miR-33a is a tumor suppressor microRNA that is decreased in prostate cancer
Creighton, Chad J.
Karatas, Omer Faruk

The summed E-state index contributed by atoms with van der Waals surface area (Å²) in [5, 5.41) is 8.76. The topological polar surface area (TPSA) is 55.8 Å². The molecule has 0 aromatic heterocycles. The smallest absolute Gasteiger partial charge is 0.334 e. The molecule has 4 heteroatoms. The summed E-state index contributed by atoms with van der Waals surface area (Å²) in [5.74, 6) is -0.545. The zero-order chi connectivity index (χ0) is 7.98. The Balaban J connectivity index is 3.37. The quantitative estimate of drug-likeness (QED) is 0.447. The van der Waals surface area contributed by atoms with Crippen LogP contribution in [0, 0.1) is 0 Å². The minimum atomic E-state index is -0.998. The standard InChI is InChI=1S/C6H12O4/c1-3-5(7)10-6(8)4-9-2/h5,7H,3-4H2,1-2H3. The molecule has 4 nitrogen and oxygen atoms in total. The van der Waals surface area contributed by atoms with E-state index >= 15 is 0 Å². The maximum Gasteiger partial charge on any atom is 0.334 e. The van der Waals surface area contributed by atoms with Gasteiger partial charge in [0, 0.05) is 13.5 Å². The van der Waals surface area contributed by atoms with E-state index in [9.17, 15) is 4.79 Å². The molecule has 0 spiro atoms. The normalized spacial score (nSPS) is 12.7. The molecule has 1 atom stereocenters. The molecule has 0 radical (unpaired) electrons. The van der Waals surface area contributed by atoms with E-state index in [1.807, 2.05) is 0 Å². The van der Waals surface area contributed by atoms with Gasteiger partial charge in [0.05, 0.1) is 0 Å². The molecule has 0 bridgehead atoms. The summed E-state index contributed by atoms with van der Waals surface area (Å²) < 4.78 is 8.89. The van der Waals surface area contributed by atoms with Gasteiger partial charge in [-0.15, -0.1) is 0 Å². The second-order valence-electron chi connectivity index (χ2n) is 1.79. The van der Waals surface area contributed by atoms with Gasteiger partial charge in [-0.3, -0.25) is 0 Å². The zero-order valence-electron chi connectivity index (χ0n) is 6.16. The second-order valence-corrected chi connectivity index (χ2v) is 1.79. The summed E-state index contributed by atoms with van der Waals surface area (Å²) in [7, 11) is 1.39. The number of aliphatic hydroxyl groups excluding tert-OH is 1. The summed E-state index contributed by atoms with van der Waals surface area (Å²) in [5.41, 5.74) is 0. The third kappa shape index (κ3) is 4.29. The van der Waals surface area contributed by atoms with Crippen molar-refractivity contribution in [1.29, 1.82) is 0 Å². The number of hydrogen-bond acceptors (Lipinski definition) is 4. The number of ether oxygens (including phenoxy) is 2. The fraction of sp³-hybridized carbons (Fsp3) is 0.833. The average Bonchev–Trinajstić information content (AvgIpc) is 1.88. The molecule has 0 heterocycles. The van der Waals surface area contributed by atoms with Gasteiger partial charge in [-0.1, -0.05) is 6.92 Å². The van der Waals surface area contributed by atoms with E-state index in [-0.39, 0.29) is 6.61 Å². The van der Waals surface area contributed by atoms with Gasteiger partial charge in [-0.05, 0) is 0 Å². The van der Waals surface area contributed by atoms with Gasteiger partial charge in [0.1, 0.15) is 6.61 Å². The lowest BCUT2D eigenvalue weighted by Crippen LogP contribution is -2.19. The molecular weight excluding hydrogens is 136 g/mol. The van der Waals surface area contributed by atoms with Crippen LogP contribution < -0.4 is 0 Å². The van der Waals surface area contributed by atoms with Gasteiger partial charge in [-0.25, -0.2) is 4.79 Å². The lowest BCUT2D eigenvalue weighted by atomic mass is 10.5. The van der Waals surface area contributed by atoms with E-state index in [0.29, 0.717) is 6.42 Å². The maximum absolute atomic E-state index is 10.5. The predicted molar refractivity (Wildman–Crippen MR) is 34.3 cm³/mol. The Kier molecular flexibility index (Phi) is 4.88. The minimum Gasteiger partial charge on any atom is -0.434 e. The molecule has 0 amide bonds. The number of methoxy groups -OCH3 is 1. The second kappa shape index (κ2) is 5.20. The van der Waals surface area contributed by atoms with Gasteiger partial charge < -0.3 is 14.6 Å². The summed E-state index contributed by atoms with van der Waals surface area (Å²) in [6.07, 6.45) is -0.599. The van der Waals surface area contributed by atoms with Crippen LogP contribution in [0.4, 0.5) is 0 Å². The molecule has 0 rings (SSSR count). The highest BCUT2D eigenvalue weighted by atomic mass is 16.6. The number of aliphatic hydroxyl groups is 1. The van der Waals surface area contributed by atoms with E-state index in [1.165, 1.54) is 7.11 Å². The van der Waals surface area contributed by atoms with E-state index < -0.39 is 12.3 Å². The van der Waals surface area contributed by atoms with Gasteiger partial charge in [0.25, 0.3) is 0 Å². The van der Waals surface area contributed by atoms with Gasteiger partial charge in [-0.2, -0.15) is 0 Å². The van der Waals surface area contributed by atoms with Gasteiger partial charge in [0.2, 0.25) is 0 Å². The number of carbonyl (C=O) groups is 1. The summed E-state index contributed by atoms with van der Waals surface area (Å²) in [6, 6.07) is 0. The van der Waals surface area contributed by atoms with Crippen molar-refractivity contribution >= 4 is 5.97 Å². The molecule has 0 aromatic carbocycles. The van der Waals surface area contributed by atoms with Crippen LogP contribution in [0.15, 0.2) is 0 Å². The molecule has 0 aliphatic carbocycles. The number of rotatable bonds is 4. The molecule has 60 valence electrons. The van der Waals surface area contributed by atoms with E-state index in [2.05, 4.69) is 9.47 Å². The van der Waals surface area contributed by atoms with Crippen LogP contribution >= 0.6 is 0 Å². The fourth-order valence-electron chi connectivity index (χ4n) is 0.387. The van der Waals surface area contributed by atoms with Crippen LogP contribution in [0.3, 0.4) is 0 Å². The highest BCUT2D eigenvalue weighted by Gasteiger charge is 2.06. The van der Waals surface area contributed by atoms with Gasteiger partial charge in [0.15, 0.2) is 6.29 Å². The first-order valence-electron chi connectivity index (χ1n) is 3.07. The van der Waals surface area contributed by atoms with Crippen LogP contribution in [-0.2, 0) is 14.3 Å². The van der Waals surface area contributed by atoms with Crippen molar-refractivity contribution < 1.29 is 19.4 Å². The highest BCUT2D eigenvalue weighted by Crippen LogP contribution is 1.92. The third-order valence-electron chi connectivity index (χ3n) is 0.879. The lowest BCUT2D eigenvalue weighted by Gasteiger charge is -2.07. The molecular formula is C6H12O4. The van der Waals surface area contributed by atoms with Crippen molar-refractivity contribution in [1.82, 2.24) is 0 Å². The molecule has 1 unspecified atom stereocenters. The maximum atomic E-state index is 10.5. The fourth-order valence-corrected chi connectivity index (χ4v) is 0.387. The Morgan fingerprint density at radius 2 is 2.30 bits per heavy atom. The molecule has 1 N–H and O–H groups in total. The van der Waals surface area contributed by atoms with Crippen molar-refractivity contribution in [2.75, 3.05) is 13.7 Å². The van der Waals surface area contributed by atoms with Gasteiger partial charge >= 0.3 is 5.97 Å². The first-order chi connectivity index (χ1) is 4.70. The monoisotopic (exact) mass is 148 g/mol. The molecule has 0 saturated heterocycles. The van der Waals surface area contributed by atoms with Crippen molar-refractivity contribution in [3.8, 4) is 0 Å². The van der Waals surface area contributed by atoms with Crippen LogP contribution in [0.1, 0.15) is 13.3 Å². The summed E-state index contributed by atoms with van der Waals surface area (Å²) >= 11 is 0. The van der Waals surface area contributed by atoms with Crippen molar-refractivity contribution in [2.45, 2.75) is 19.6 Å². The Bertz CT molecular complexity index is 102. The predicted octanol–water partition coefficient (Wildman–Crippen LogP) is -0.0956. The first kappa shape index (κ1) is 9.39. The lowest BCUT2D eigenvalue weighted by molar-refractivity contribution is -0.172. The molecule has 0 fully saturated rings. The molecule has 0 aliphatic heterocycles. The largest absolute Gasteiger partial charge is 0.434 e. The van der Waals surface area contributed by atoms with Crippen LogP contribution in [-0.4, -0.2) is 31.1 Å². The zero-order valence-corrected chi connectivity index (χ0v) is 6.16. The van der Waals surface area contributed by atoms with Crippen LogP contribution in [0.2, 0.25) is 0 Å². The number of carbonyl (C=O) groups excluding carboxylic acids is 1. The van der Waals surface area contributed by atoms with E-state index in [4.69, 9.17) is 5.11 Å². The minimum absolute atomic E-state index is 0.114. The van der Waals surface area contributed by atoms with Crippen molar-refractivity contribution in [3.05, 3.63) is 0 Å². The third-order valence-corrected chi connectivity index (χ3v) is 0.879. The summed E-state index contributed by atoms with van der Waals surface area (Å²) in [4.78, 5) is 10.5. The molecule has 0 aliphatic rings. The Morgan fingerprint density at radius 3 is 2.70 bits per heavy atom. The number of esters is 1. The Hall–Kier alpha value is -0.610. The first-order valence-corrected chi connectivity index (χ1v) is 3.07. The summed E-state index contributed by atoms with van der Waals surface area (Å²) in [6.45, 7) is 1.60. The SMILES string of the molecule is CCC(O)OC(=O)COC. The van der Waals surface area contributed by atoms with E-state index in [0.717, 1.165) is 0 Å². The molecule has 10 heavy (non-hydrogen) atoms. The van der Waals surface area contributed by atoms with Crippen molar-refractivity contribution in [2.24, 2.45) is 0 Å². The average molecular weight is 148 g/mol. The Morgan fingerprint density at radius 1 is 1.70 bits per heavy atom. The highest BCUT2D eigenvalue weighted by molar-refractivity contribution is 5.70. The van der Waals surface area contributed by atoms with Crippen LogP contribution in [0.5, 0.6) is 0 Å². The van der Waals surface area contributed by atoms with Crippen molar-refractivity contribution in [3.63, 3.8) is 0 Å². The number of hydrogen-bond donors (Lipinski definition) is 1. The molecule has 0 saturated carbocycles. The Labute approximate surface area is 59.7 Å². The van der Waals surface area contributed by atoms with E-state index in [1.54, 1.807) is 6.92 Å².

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Prostate cancer is one of the most frequently diagnosed neoplasms among men worldwide. MicroRNAs (miRNAs) are involved in numerous important cellular processes including proliferation, differentiation and apoptosis. They have been found to be aberrantly expressed in many types of human cancers. They can act as either tumor suppressors or oncogenes, and changes in their levels are associated with tumor initiation, progression and metastasis. miR-33a is an intronic miRNA embedded within SREBF2 that has been reported to have tumor suppressive properties in some cancers but has not been examined in prostate cancer. SREBF2 increases cholesterol and lipid levels both directly and via miR-33a action. The levels of SREBF2 and miR-33a are correlated in normal tissues by co-transcription from the same gene locus. Paradoxically, SREBF2 has been reported to be increased in prostate cancer, which would be predicted to increase miR-33a levels potentially leading to tumor suppression. We show here that miR-33a has tumor suppressive activities and is decreased in prostate cancer. The decreased miR-33a increases mRNA for the PIM1 oncogene and multiple genes in the lipid beta-oxidation pathway. Levels of miR-33a are not correlated with SREBF2 levels, implying posttranscriptional regulation of its expression in prostate cancer.
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